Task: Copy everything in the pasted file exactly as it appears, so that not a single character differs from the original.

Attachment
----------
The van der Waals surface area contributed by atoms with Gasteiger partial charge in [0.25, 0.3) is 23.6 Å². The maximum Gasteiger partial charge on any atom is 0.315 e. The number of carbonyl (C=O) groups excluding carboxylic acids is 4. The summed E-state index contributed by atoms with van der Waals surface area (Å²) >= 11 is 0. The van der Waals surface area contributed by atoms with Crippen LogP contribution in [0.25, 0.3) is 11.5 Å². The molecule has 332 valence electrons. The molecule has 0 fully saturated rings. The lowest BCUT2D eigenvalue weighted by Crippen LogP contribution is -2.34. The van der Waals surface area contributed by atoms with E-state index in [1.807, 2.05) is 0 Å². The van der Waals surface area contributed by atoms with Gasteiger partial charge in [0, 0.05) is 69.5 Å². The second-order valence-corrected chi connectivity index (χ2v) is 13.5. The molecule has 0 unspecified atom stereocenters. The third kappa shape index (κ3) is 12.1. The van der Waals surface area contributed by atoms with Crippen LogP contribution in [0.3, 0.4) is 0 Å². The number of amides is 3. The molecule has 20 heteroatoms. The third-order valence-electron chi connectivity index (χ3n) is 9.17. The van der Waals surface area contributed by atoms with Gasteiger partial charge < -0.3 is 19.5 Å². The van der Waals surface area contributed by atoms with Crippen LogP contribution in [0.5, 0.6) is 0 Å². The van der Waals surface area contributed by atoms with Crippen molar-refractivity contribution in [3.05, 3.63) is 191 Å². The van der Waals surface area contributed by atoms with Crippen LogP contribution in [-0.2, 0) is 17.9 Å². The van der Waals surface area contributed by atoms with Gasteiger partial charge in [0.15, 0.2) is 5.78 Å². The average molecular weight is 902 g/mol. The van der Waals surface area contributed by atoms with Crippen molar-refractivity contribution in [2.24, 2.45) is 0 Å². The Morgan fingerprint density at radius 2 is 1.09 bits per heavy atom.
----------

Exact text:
The van der Waals surface area contributed by atoms with Gasteiger partial charge in [0.25, 0.3) is 23.6 Å². The maximum Gasteiger partial charge on any atom is 0.315 e. The number of carbonyl (C=O) groups excluding carboxylic acids is 4. The summed E-state index contributed by atoms with van der Waals surface area (Å²) >= 11 is 0. The van der Waals surface area contributed by atoms with Crippen LogP contribution in [0.25, 0.3) is 11.5 Å². The molecule has 332 valence electrons. The molecule has 0 fully saturated rings. The lowest BCUT2D eigenvalue weighted by Crippen LogP contribution is -2.34. The van der Waals surface area contributed by atoms with E-state index in [1.807, 2.05) is 0 Å². The van der Waals surface area contributed by atoms with Gasteiger partial charge in [0, 0.05) is 69.5 Å². The second-order valence-corrected chi connectivity index (χ2v) is 13.5. The molecule has 0 unspecified atom stereocenters. The third kappa shape index (κ3) is 12.1. The van der Waals surface area contributed by atoms with Crippen LogP contribution in [0.3, 0.4) is 0 Å². The number of amides is 3. The molecule has 20 heteroatoms. The third-order valence-electron chi connectivity index (χ3n) is 9.17. The van der Waals surface area contributed by atoms with Gasteiger partial charge < -0.3 is 19.5 Å². The van der Waals surface area contributed by atoms with Crippen LogP contribution in [0.5, 0.6) is 0 Å². The van der Waals surface area contributed by atoms with Crippen molar-refractivity contribution in [3.05, 3.63) is 191 Å². The van der Waals surface area contributed by atoms with Crippen LogP contribution in [-0.2, 0) is 17.9 Å². The van der Waals surface area contributed by atoms with Gasteiger partial charge in [0.15, 0.2) is 5.78 Å². The average molecular weight is 902 g/mol. The van der Waals surface area contributed by atoms with Crippen molar-refractivity contribution in [2.24, 2.45) is 0 Å². The Morgan fingerprint density at radius 2 is 1.09 bits per heavy atom.